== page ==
Alignment of Gyroscopes
Orientation of a gyro in space can be defined by specifying the alignment of the axis of rotation.
A vertical gyro has its spin axis in the earth vertical.
A horizontal gyro has its axis in the earth horizontal.
However earth horizontal is a plane and not a line so this does not give sufficient information to fully define the axis.
To fully define we have to add the azimuth information.
e.g. A horizontal gyro with its axis aligned with true north.
The rigidity of a gyro system will tend to keep the spin axis fixed in space.
Any movement away from this fixed direction is called wander.
Gyro wander can be either drift or topple.
These are earth references.
Gyro drift occurs when the spin axis turns in the earth horizontal plane.
Gyro topple occurs when the axis tilts in any earth vertical plane.
Whenever the gyro spin axis moves away from its initial defined orientation in space the gyro is said to suffer from real wander.
Real wander can be deliberately induced by applying an external correcting force e.g. alignment of tied gyros.
Real wander can be caused by imperfections in the gyroscope, unbalanced gimbals or bearing friction.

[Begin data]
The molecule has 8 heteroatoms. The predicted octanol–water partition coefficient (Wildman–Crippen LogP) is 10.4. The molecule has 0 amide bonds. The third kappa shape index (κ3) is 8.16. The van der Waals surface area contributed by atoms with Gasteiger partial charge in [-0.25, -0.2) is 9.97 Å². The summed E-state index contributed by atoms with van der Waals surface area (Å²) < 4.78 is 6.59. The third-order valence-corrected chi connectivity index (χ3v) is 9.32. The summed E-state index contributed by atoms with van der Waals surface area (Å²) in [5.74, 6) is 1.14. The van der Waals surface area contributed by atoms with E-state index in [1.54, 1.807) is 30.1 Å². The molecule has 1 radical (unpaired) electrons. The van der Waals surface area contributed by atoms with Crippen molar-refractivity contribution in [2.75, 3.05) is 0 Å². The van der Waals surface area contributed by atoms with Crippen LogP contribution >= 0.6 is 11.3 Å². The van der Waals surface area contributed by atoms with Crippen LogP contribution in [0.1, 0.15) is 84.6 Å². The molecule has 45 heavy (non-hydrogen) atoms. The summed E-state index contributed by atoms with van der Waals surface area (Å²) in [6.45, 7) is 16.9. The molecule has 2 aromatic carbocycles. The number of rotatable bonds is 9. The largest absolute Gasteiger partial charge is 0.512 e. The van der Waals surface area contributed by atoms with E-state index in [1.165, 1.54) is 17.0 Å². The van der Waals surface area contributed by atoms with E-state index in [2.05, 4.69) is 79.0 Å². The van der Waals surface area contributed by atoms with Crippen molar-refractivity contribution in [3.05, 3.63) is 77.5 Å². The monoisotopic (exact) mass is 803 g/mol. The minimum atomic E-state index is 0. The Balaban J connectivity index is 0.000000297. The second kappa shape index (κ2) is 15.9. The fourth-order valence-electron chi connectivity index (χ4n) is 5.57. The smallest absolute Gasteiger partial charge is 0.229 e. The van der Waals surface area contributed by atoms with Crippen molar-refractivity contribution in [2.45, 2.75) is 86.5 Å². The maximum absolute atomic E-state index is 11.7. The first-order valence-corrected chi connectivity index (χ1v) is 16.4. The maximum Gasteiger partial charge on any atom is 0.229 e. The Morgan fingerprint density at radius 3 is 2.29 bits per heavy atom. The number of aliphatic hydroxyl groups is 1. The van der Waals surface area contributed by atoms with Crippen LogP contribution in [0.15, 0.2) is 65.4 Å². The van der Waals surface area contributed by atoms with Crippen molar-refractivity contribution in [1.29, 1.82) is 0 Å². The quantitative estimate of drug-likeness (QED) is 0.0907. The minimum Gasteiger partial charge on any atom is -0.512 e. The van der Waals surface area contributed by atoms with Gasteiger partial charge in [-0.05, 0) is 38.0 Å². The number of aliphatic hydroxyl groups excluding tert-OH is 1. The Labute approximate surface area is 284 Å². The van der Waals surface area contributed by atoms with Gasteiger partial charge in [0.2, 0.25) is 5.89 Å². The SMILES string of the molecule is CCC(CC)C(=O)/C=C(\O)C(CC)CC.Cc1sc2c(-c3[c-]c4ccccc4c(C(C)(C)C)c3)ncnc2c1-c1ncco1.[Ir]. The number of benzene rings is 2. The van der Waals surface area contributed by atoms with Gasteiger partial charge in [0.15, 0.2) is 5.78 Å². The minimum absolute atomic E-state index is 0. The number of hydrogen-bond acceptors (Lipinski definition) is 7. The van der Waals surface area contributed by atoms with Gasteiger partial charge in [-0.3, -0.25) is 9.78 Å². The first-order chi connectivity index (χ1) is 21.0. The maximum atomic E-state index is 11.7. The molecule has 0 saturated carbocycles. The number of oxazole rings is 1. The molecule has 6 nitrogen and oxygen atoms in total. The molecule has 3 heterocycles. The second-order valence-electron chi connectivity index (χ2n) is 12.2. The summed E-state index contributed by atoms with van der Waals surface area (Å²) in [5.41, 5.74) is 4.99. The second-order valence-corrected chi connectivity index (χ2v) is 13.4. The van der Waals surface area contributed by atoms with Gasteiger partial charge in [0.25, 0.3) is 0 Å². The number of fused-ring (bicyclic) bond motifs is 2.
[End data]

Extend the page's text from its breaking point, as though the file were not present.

A perfect gyro with no external forces acting on it will not suffer from real wander.
Having said that perfect gyros do not suffer from real wander there are many occasions when they appear to.
This is because our orientation in space has changed while the gyro's orientation has not.
This is apparent wander.
A Horizontal gyro at the equator with its axis aligned to the local meridian shows no apparent drift as it is carried round on the rotating earth.
A Horizontal gyro at the North Pole shows an apparent drift of 15° per hour as the earth rotates under it.
The apparent drift (zero at equator and 15° per hour at poles) is a function of Latitude.
So Apparent Drift = 15 x Sin (Latitude)° per hour.
A vertical gyro at the equator appears to become a horizontal gyro then becomes a vertical gyro again as it is carried round on the rotating earth.
It is showing apparent topple at a rate of 15° per hour.
A Vertical gyro at the North Pole shows no apparent topple as the earth rotates under it.
The apparent topple (zero at poles and 15°/hr at equator) is a function of Latitude.
So Apparent Topple = 15 x Cos (Latitude)° per hour.
A gyro which begins as a horizontal gyro aligned with the local meridian at an intermediate Latitude shows both apparent drift and apparent topple as it is carried around on the rotating earth.
Its apparent drift is 15 x Sin (Lat) and its apparent topple is 15 x Cos (Lat) per hour.
If a gyro is aligned to north on one part of the earth and then moved to another it will be out of alignment.
This is due to convergency between the two points.
This is a form of apparent drift and is called "Transport Wander".
Flights north or south produce no transport drift but will affect the total apparent drift (due to latitude change).
Flights to the east increase the total apparent drift (in the Northern Hemisphere) and those to the west will reduce it.